Who Is A Hero Of The Faith?

I received a comment to my last post from Fred Warren that started me thinking. In part, he said,

I think Lewis would recoil at the suggestion that he is a “Hero of the Faith,” insisting instead that he is merely a “sinner saved by grace.”

I answered that I doubt most of the people we think of — and here I had the list of people in Hebrews 11 in mind — would have considered themselves as “heroes of the faith.”

But what qualifies one to be considered a hero of the faith?

I was thinking about “hero,” period. The other day a four-year-old called 9-1-1 when his dad cut himself severely (could have bled to death). He was called a hero.

And the staffer who helped the Arizona senator who’d been shot was called a hero, though he said he wasn’t.

Captain Sully Sullenberger who safely landed his plane in the river, saving everyone aboard, was called a hero. But so was the man some years earlier who climbed out of a plane that crashed into the water, only to dive back in and save two others before he himself perished.

Is saving life what qualifies as hero status? Or is it surviving horrific circumstances? Some called the Chilean miners trapped for months below the surface, heroes.

But this post is really about heroes of the faith — the Christian faith. Is Jim Elliot a hero of the faith because he died in his effort to tell the Waodani people about Christ? Or was Elizabeth Elliot the hero for going back into the jungles of Ecuador to carry on his work?

Is Joni Eareckson Tada a hero of the faith for enduring suffering all these years even as she praises God with everything she does?

Or how about a girl named Katie who at age 16 makes plans to do a year of mission work before going to college. Only that year turns into a ministry that continues six years later.

Here’s a snippet of the post the link above will take you to:

It is December and God has spoken very clearly about opening a ministry that sponsors 40 of the orphaned children in the village where I am working. This involves moving into a different house, ALONE. It is big and I cannot imagine how God will fill it up. I am lonely and I am anxious. But I am still trusting. He fills the house, and we now have 400 children sponsored.

The thing I notice is that faith isn’t something fearless people have. It actually is what God gives as an antidote for fear.

So that’s the faith part — fearful people trusting God regardless of their dangerous, deadly, crippling, lonely circumstances.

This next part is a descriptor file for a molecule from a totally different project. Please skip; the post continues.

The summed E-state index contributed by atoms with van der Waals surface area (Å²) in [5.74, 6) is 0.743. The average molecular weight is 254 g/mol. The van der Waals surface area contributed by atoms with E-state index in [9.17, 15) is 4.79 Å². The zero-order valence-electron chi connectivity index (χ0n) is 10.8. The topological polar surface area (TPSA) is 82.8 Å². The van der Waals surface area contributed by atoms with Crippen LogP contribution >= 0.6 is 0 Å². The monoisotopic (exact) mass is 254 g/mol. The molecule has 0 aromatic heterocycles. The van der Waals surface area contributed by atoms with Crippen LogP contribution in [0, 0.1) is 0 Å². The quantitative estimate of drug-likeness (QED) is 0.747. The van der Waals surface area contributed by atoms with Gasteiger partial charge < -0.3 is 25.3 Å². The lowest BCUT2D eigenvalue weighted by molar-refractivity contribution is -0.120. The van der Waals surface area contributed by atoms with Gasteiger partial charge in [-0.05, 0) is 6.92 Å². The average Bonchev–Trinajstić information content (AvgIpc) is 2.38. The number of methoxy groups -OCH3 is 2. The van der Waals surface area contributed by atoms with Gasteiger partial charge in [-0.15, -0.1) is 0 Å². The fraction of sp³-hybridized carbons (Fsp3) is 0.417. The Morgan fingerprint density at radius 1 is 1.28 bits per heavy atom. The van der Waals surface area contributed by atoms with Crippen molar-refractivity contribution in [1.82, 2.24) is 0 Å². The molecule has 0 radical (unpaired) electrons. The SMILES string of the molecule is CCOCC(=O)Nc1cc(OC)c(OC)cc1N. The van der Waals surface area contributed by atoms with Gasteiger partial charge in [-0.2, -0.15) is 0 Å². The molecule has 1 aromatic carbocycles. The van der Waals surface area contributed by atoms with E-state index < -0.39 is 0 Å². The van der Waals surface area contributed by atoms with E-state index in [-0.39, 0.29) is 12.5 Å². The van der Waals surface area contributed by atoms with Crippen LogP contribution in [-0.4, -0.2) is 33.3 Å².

The hero part? I think it’s living in such a way that others want to be like you. I don’t think heroes set out to be examples for others — they just are.

Published in: on February 2, 2011 at 7:18 pm  Comments (4)  
Tags: , , , ,

4 Comments

  1. “The thing I notice is that faith isn’t something fearless people have. It actually is what God gives as an antidote for fear.” Great thought.

    As long as there is faith, there is hope.

    Like

  2. Thanks for your feedback, Bob. I always appreciate hearing from visitors.

    Like

  3. Great post, Becky. It gets to the heart of what I was trying to point out–“hero” is a label we apply, and it may be quite appropriate, but it’s our response to the label that’s problematical.

    On the one hand, labeling someone a hero has the potential to inspire the sort of uncritical idolatry you were correctly warning against with regard to Lewis or any other popular figure. On the other hand, it creates an impossible standard. Eventually, somebody of an iconoclastic bent is going to point out that our hero’s character was less than spotless, or his theology was tainted, or whatever, and therefore, he’s unworthy of our admiration. His human imperfection disqualifies him.

    For Christian heroes, though, that sort of ad hominem attack doesn’t make sense. A Christian hero isn’t heroic because he’s perfect, he’s heroic because he cooperates with God’s grace, despite his imperfections, accomplishing great things in God’s service. We desperately need that kind of example as we run our own race. The “Faith Hall of Fame” in Hebrews 11, from another perspective, includes a rogues’ gallery of misfits, outcasts, and scoundrels, whose distinguishing characteristic was their trust in God. Heroes? You bet.

    Like

  4. A Christian hero isn’t heroic because he’s perfect, he’s heroic because he cooperates with God’s grace, despite his imperfections, accomplishing great things in God’s service.

    Excellent, Fred. That’s it exactly! I love this discussion.

    Becky

    Like


Comments are closed.

%d bloggers like this: